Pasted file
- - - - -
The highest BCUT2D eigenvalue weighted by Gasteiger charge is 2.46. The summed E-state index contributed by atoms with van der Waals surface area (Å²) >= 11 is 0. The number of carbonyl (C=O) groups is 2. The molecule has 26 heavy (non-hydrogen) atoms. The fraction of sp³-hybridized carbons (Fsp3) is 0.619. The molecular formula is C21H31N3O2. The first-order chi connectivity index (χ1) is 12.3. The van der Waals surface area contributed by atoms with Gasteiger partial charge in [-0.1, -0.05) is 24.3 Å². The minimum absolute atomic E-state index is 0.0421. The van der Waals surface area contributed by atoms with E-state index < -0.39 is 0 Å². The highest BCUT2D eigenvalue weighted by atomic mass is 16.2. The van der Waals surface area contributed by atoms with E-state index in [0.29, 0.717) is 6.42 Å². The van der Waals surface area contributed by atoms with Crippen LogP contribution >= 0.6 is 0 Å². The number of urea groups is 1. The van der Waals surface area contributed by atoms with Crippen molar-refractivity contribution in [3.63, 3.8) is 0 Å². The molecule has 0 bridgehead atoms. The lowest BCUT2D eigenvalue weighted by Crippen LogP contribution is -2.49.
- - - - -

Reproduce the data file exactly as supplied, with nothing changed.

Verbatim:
The highest BCUT2D eigenvalue weighted by Gasteiger charge is 2.46. The summed E-state index contributed by atoms with van der Waals surface area (Å²) >= 11 is 0. The number of carbonyl (C=O) groups is 2. The molecule has 26 heavy (non-hydrogen) atoms. The fraction of sp³-hybridized carbons (Fsp3) is 0.619. The molecular formula is C21H31N3O2. The first-order chi connectivity index (χ1) is 12.3. The van der Waals surface area contributed by atoms with Gasteiger partial charge in [-0.1, -0.05) is 24.3 Å². The minimum absolute atomic E-state index is 0.0421. The van der Waals surface area contributed by atoms with E-state index < -0.39 is 0 Å². The highest BCUT2D eigenvalue weighted by atomic mass is 16.2. The van der Waals surface area contributed by atoms with E-state index in [0.29, 0.717) is 6.42 Å². The van der Waals surface area contributed by atoms with Crippen LogP contribution >= 0.6 is 0 Å². The number of urea groups is 1. The van der Waals surface area contributed by atoms with Crippen molar-refractivity contribution in [3.63, 3.8) is 0 Å². The molecule has 0 bridgehead atoms. The lowest BCUT2D eigenvalue weighted by Crippen LogP contribution is -2.49.